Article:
Summer is in full swing, and I have sunburn again. I wore sunscreen but did not reapply in time. I suspect planned obsolescence, what with two hour applications, but I appreciate sunscreen. I grew up in the era of Coppertone number 4 and perpetual summer burn. My son wears sunscreen, yet, probably due to his Ecuadorian ancestry, comes home every day from camp a bit more brown. Daily evidence that he is here and alive, living in a body under the sun.

His beloved fancy sneakers are much bigger than Susanna’s shoes now. I picture him as a much older brother to her. They used to be mistaken for twins a lot, only fifteen months apart. My daughter will always look in memory like a little girl.  Her newer clothes are celestial colors and rainbow light, twinkling through on a clear day. She lives in a world mixed with pictures of a five year span travelled in a double stroller, and the energetic raiment of forever.

I cannot dwell on the details of his life, the life of my child who deserves privacy. I will only say that he is growing up and becoming independent of me. He has a mysterious future, like we all do. Someday, he is going to live part of his life in the secret world of being a man, which I will not completely understand. We will be always intertwined and I will never stop thinking about him, but the people we love do not belong to us and never have. This is a great sorrow we all have to live with. We weave in and out, back and forth between each other and when a cloud eclipses someone else’s presence we cry.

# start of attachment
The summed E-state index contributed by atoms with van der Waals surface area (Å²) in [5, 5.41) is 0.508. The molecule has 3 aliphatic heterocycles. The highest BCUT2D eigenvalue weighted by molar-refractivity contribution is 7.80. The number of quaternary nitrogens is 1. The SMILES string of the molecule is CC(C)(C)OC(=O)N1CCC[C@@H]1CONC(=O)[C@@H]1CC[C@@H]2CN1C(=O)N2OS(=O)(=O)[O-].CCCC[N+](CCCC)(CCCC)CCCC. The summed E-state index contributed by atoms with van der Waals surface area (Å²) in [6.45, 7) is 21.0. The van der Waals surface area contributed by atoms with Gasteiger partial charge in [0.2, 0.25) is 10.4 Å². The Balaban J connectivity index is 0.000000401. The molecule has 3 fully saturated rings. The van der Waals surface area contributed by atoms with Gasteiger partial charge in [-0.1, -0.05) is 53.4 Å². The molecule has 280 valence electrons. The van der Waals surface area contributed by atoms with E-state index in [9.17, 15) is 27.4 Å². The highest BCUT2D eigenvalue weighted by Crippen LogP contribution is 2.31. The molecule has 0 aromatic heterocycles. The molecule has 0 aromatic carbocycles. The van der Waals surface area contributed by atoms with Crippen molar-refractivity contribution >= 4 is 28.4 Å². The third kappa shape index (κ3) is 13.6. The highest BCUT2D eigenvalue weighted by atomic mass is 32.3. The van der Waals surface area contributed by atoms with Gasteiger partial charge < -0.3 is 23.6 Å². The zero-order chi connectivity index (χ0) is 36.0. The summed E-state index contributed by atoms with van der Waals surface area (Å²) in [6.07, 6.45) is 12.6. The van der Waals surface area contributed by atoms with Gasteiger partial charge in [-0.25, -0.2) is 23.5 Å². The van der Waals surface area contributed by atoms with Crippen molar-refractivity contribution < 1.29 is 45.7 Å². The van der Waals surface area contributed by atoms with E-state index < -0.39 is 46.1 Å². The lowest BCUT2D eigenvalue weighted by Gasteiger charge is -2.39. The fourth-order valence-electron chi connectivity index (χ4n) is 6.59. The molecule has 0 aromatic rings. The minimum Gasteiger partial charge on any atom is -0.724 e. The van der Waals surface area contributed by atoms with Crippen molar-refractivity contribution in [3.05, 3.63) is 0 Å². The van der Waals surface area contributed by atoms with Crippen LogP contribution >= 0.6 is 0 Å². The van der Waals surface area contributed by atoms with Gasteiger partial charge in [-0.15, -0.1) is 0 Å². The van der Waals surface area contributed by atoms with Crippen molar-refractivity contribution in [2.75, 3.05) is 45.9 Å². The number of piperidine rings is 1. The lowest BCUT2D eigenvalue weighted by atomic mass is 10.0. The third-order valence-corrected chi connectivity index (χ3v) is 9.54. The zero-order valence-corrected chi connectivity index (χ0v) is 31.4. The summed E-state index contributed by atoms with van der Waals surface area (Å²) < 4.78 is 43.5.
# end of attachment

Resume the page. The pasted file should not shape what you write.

Summer, I am back at the beaches and playgrounds and carnivals, my emotions and thoughts spinning like the teacup rides. My path is peppered with little girls in hats and sandals with curly hair. “Pining” is the right word. I am pining for Susanna to be here. My hands are busy with any number of things but on the inside I am always reaching for her. My journey to make sense of all of the things which have happened still sometimes seems long and torturous. The road I have been on so far seems so much more than that. Every time I slow down enough, I am sad but full of memories. It is as if time has become fluid, and this is a gift and a beautiful thing. We all have a span for living, like Susanna and the starlings who keep teetering around me in sets of three. We all have a day to be born, and we all have a day to die. In between we have the great tremendous everything, and this all is both finite and eternal. We do not want to miss it and we will not. Relax, the days are long. Relax, more will be revealed. I love you Susanna. Thank you for coming here.

By trishfreer

Mother, writer, artist and teacher grappling with grief and loss.

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